[Python-Dev] Re: scope-collapse (was: anonymous blocks)
fumanchu at amor.org
Wed Apr 27 02:04:54 CEST 2005
> (2) Add a way to say "Make this function I'm calling
> use *my* locals and globals." This seems to meet all
> the agreed-upon-as-good use cases, but there is disagreement
> over how to sensibly write it. The calling function is
> the place that could get surprised, but people who want
> thunks seem to want the specialness in the
> called function.
> I think there are several problems with this. First, it looks
> difficult to provide semantics that cover all the corners for the
> blending of two namespaces. What happens to names that have a
> different meaning in each scope?
> Programming error. Same name ==> same object.
> Sounds like a recipe for bugs to me. At the very least it is a total
> breach of abstraction, which is the fundamental basis of the
> relationship between caller and callee in normal circumstances. The
> more I understand your proposal the less I like it.
> If a function is using one of _your_ names for something
> incompatible, then don't call that function with collapsed
> scope. The same "problem" happens with globals today.
> Code in module X can break if module Y replaces (not shadows,
> replaces) a builtin with an incompatible object.
> Except ...
> (E.g. 'self' when calling a method of
> another object; or any other name clash.)
> The first argument of a method *might* be a special case. It seems
> wrong to unbind a bound method. On the other hand, resource
> managers may well want to use unbound methods for the called
Urg. Please, no. If you're going to blend scopes, the callee should have
nothing passed to it. Why would you possibly want it when you already
have access to both scopes which are to be blended?
> Are the globals also blended? How?
> Yes. The callee does not even get to see its normal namespace.
> Therefore, the callee does not get to use its normal name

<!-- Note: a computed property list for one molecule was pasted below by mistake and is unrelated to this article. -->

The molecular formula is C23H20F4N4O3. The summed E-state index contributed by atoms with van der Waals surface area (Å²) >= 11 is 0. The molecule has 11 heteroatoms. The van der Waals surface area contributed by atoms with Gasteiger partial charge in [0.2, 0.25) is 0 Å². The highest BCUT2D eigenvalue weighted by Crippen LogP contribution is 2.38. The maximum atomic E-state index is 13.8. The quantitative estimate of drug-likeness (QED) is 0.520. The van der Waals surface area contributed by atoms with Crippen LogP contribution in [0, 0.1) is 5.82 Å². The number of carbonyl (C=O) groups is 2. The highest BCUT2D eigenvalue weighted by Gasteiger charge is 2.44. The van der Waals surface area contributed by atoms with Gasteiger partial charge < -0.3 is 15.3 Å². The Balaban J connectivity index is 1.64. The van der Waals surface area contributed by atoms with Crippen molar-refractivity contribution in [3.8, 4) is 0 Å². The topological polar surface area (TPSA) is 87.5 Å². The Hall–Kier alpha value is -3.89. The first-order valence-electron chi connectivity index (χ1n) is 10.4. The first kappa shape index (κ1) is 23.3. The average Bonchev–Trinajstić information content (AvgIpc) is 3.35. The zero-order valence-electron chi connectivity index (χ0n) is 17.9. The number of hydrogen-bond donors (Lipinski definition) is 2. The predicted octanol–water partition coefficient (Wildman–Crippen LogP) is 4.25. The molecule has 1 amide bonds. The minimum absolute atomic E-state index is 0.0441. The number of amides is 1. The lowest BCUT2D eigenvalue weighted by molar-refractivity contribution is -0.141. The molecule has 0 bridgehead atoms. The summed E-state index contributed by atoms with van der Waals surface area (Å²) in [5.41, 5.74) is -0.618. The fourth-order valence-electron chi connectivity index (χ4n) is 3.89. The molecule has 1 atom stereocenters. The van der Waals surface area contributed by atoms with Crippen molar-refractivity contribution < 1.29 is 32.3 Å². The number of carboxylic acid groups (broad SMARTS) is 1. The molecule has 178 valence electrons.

> Another breach of abstraction: if a callee wants to use an imported
> module, the import should be present in the caller, not in the callee.
Yes, although if a callee wants to use a module that has not been
imported by the caller, it should be able to do so with a new import
statement (which then affects the namespace of the caller).
> It really strikes me as an endless source of errors that these
> blended-scope callees (in your proposal) are ordinary
> functions/methods, which means that they can *also* be called without
> blending scopes. Having special syntax to define a callee intended for
> scope-blending seems much more appropriate (even if there's also
> special syntax at the call site).
Agreed. They shouldn't be ordinary functions at all, in my mind. That
means one can also mark the actual call on the callee side, instead of
the caller side; in other words, you wouldn't need a "collapse" keyword
at all if you formed the callee with a "defmacro" or other (better ;)
keyword. I guess if y'all find it surprising, you could keep "collapse".
> If the name normally resolves in locals (often inlined to a
> tuple, today),
> it looks in the shared scope, which is "owned" by the
> caller. This is
> different from a free variable only because the callee can
> write to this
> Aha! This suggests that a blend-callee needs to use different bytecode
> to avoid doing lookups in the tuple of optimized locals, since the
> indices assigned to locals in the callee and the caller won't match up
> except by miracle.
> Third, I expect that if we solve the first two
> problems, we'll still find that for an efficient implementation we
> need to modify the bytecode of the called function.
> Absolutely. Even giving up the XXX_FAST optimizations would
> still require new bytecode to not assume them. (Deoptimizing
> *all* functions, in *all* contexts, is not a sensible tradeoff.)
I'm afraid I'm only familiar with CPython, but wouldn't callee locals
just map to XXX_FAST indices via the caller's co_names tuple?
Remapping jump targets, on the other hand, would be something to quickly
ban. You shouldn't be able to write trash like:
> Try to make sure that it can be used in a "statement context"
> as well as in an "expression context".
> I'm trying to sensitize you to potential uses like this:
> def foo(b):
> def bar():
> a = "a1"
> print collapse foo("b1")
If the callees aren't real functions and don't get passed anything, the
"sensible" approach would be to disallow expression-context use of them.
Rewrite the above to:
c = a
a = "a1"
fumanchu at amor.org
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